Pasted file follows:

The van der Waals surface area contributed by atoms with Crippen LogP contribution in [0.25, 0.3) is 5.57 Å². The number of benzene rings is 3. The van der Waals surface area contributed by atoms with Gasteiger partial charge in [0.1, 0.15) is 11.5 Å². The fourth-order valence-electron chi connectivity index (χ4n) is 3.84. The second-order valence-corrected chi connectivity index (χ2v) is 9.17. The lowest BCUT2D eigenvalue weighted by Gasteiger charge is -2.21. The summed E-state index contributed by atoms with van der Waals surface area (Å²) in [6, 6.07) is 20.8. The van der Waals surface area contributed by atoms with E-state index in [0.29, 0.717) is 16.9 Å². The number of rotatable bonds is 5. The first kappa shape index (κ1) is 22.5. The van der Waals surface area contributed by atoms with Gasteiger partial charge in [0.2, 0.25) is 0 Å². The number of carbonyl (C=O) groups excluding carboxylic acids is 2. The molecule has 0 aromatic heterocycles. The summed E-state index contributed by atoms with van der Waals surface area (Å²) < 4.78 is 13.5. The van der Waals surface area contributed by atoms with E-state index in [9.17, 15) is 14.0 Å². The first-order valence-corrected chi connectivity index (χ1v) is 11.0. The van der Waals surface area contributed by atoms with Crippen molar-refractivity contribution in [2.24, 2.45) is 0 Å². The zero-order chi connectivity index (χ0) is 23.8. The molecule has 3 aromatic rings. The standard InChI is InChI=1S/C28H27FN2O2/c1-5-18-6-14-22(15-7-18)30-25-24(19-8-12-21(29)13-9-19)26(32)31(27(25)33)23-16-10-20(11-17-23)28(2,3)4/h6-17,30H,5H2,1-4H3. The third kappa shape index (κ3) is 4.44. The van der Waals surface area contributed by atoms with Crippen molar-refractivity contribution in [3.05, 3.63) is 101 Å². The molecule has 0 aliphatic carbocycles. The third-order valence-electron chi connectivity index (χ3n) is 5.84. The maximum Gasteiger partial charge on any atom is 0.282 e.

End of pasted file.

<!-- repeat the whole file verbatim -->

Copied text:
The van der Waals surface area contributed by atoms with Crippen LogP contribution in [0.25, 0.3) is 5.57 Å². The number of benzene rings is 3. The van der Waals surface area contributed by atoms with Gasteiger partial charge in [0.1, 0.15) is 11.5 Å². The fourth-order valence-electron chi connectivity index (χ4n) is 3.84. The second-order valence-corrected chi connectivity index (χ2v) is 9.17. The lowest BCUT2D eigenvalue weighted by Gasteiger charge is -2.21. The summed E-state index contributed by atoms with van der Waals surface area (Å²) in [6, 6.07) is 20.8. The van der Waals surface area contributed by atoms with E-state index in [0.29, 0.717) is 16.9 Å². The number of rotatable bonds is 5. The first kappa shape index (κ1) is 22.5. The van der Waals surface area contributed by atoms with Gasteiger partial charge in [0.2, 0.25) is 0 Å². The number of carbonyl (C=O) groups excluding carboxylic acids is 2. The molecule has 0 aromatic heterocycles. The summed E-state index contributed by atoms with van der Waals surface area (Å²) < 4.78 is 13.5. The van der Waals surface area contributed by atoms with E-state index in [9.17, 15) is 14.0 Å². The first-order valence-corrected chi connectivity index (χ1v) is 11.0. The van der Waals surface area contributed by atoms with Crippen molar-refractivity contribution in [2.24, 2.45) is 0 Å². The zero-order chi connectivity index (χ0) is 23.8. The molecule has 3 aromatic rings. The standard InChI is InChI=1S/C28H27FN2O2/c1-5-18-6-14-22(15-7-18)30-25-24(19-8-12-21(29)13-9-19)26(32)31(27(25)33)23-16-10-20(11-17-23)28(2,3)4/h6-17,30H,5H2,1-4H3. The third kappa shape index (κ3) is 4.44. The van der Waals surface area contributed by atoms with Crippen molar-refractivity contribution in [3.05, 3.63) is 101 Å². The molecule has 0 aliphatic carbocycles. The third-order valence-electron chi connectivity index (χ3n) is 5.84. The maximum Gasteiger partial charge on any atom is 0.282 e.